Employees Talking and Driving Pose Risk to Companies

May 21st, 2012 by JBWK

In what may be a fairly obvious connection, the Washington Post reports that employees who cause car crashes while on the clock–and on their cell phones–are a huge potential liability to employers. The Post notes that juries have awarded over $20 million in some cases–paid by the employer, not the employee-driver. In response, a growing list of […]

Federal Judge Denies FLSA Settlement

May 17th, 2012 by JBWK

The Fair Labor Standards Act is one the most complex federal employment laws–and no doubt one of the most violated. However, it’s also unique in that any settlement of a FLSA lawsuit must be approved by the court or the Department of Labor. And that’s not as easy as it may seem. An Alexandria federal […]

Identifying Trade Secrets in Litigation

May 13th, 2012 by JBWK

In an interesting New York case, a trial judge has ordered the plaintiff in a trade secrets case to disclose in discovery to the corporate defendant the precise trade secrets it accuses a former employee of stealing. The plaintiff, a financial company, accused a former employee of stealing crucial pieces of computer code and using […]

Blue Penciling (Again)

May 9th, 2012 by JBWK

After the long-awaited blue penciling case was withdrawn from the Virginia Supreme Court’s docket, it may be some time before there’s another clear indicator of the official view on the practice. But a federal judge in the Eastern District of Virginia has ruled that blue penciling is not so egregious as to violate Virginia “public […]

EEOC Forced to Divulge Hiring Practices

May 6th, 2012 by JBWK

The EEOC, which has taken an aggressive stance on employers’ use of background checks, is now being forced to divulge how it uses background checks on its own applicants and employees. But it’s not Congress requesting the information; it’s a defendant in a discrimination lawsuit. The quick backstory: The EEOC sued Kaplan Higher Education alleging […]

Grooming Standards v. Religious Beliefs

May 5th, 2012 by JBWK

Religious accommodation is one of the thorniest areas of Title VII, causing near-constant confusion. A recent EEOC settlement, however, helps to highlight a good example of what not to do. A North Carolina company operating Taco Bell franchises settled an EEOC charge based on its treatment of a Nazirite employee. He had not cut his hair […]

The Perils of Facebook

May 2nd, 2012 by JBWK

In an interesting decision last week, a federal judge in the Eastern District of Virginia held that a public employee’s “like” of a Facebook page was not First Amendment-protected speech. The court held the employees’ First Amendment rights were not violated after they were allegedly terminated as a result of their election-related activities in support […]

EEOC Ruling Protects Transgender Employees

April 25th, 2012 by JBWK

In a ruling issued this week, the EEOC held that Title VII protects transgender employees and applicants under its rules barring discrimination based on sex or gender. It is the first time the EEOC has held Title VII’s protections extend to transgender individuals. The ruling is available here (pdf). Before the ruling, only a handful […]

“Blue Penciling” Case Was Withdrawn from Court

April 20th, 2012 by JBWK

The long-awaited case pending in the Virginia Supreme Court on “blue penciling” was withdrawn from the Court’s docket on December 15, 2011, less than a month after oral argument. “Blue penciling” refers to a provision in a noncompetition agreement that allows a court to limit the scope of a noncompete to make it enforceable. Several […]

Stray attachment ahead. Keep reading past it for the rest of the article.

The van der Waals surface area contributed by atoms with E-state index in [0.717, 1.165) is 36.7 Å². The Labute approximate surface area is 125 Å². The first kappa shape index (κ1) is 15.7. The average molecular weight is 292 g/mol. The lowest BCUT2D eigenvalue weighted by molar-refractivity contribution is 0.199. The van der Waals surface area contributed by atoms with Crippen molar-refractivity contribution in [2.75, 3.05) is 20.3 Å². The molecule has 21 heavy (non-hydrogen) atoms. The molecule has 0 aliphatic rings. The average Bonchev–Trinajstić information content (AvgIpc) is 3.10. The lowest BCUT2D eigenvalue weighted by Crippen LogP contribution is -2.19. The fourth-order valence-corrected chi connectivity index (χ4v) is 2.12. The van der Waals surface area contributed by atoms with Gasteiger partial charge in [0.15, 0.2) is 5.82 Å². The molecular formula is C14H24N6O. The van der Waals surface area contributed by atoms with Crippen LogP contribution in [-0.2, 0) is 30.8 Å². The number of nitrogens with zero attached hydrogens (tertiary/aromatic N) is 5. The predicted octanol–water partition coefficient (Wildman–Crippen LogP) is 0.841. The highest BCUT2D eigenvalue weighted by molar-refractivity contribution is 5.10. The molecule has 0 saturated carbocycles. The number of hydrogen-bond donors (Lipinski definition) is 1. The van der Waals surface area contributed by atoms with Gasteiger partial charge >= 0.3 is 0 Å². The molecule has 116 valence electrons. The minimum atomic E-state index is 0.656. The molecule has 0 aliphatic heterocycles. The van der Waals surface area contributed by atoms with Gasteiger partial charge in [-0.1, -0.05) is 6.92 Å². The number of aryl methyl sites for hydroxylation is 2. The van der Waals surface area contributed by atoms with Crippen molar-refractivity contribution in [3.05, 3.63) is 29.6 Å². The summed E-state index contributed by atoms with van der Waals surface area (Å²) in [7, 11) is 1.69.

Federal Court Orders Arbitration

March 27th, 2012 by JBWK

In a ruling released this week, a federal trial judge in Richmond has ordered the parties to an ADA lawsuit to binding arbitration and dismissed the suit. When the plaintiff was hired, she signed an employment application agreeing to binding arbitration of any and all claims related to her employment. The application also required the […]

The $3 Million Decimal Point

March 23rd, 2012 by JBWK

Bloomberg reports that J.P. Morgan is defending a lawsuit in London over a misplaced decimal. The offending punctuation mistake: offering a mid-level trader an employment agreement (in the South African currency rand) for about $3,100,000, a number the bank says should have been $310,000. The employee accepted the agreement, but refused to work after realizing […]

Discriminatory Severance Packages Under Title VII

March 17th, 2012 by JBWK

In a ruling of first impression, the Fourth Circuit held last week that providing discriminatory severance packages can create a cause of action under Title VII. In Gerner v. County of Chesterfield (opinion), the plaintiff, a former female employee, alleged the County offered her a severance package less-favorable than those offered to similarly situated males. The […]

7th Circuit Allows Class Action Claim Against Merrill Lynch

March 15th, 2012 by JBWK

In a significant employment class-action case following the Supreme Court’s Wal-Mart decision last year, the 7th Circuit has ruled that 700 black brokers at Merrill Lynch may proceed in a class against the bank. The opinion is available here. The plaintiffs claim that two of Merrill Lynch’s policies disparately impacted black brokers. At issue are the […]

Small Business Owner Personally Liable for Unpaid Wages

March 9th, 2012 by JBWK

In a striking example of failing to follow the ten rules in the post below, an Alexandria federal judge held the owner of a small flooring contractor personally liable for almost $90,000 in unpaid wages and overtime. In Jin v. Any Floors, Inc., the court held that the sole owner of the now-defunct corporation exercised enough control over […]